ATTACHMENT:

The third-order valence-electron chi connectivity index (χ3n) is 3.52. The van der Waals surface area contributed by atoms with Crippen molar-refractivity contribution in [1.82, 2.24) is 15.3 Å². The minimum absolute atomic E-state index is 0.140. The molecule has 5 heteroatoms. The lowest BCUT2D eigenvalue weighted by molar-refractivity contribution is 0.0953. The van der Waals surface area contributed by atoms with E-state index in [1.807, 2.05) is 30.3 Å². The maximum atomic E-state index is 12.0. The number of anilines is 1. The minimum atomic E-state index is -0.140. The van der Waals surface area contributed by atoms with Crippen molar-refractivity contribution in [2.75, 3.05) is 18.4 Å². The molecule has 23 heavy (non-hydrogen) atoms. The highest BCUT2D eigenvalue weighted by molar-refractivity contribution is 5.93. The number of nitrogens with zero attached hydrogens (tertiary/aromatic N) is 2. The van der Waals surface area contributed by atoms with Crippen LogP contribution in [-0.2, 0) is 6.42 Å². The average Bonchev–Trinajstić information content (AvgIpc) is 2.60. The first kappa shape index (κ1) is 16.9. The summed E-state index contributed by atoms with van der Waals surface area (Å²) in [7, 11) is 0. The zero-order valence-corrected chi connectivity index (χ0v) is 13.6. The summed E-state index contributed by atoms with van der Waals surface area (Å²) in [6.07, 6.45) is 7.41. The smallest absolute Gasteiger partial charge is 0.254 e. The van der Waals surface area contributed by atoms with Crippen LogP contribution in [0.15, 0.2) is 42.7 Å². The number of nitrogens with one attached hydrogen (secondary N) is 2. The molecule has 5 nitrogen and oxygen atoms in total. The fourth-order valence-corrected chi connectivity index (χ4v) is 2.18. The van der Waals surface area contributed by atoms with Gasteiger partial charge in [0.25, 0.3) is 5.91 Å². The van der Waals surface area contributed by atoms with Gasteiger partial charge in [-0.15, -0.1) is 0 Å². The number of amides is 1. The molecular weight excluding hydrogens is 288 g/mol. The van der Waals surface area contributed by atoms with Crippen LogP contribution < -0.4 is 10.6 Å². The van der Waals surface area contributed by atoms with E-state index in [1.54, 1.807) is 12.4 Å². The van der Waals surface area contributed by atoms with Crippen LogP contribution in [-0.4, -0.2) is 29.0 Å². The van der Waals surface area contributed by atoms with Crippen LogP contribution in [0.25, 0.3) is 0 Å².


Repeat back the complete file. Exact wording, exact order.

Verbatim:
The third-order valence-electron chi connectivity index (χ3n) is 3.52. The van der Waals surface area contributed by atoms with Crippen molar-refractivity contribution in [1.82, 2.24) is 15.3 Å². The minimum absolute atomic E-state index is 0.140. The molecule has 5 heteroatoms. The lowest BCUT2D eigenvalue weighted by molar-refractivity contribution is 0.0953. The van der Waals surface area contributed by atoms with E-state index in [1.807, 2.05) is 30.3 Å². The maximum atomic E-state index is 12.0. The number of anilines is 1. The minimum atomic E-state index is -0.140. The van der Waals surface area contributed by atoms with Crippen molar-refractivity contribution in [2.75, 3.05) is 18.4 Å². The molecule has 23 heavy (non-hydrogen) atoms. The highest BCUT2D eigenvalue weighted by molar-refractivity contribution is 5.93. The number of nitrogens with zero attached hydrogens (tertiary/aromatic N) is 2. The van der Waals surface area contributed by atoms with Crippen LogP contribution in [-0.2, 0) is 6.42 Å². The average Bonchev–Trinajstić information content (AvgIpc) is 2.60. The first kappa shape index (κ1) is 16.9. The summed E-state index contributed by atoms with van der Waals surface area (Å²) in [7, 11) is 0. The zero-order valence-corrected chi connectivity index (χ0v) is 13.6. The summed E-state index contributed by atoms with van der Waals surface area (Å²) in [6.07, 6.45) is 7.41. The smallest absolute Gasteiger partial charge is 0.254 e. The van der Waals surface area contributed by atoms with Crippen LogP contribution in [0.15, 0.2) is 42.7 Å². The number of nitrogens with one attached hydrogen (secondary N) is 2. The molecule has 5 nitrogen and oxygen atoms in total. The fourth-order valence-corrected chi connectivity index (χ4v) is 2.18. The van der Waals surface area contributed by atoms with Gasteiger partial charge in [0.25, 0.3) is 5.91 Å². The van der Waals surface area contributed by atoms with Gasteiger partial charge in [-0.15, -0.1) is 0 Å². The number of amides is 1. The molecular weight excluding hydrogens is 288 g/mol. The van der Waals surface area contributed by atoms with Crippen LogP contribution < -0.4 is 10.6 Å². The van der Waals surface area contributed by atoms with E-state index in [1.54, 1.807) is 12.4 Å². The van der Waals surface area contributed by atoms with Crippen LogP contribution in [-0.4, -0.2) is 29.0 Å². The van der Waals surface area contributed by atoms with Crippen LogP contribution in [0.25, 0.3) is 0 Å².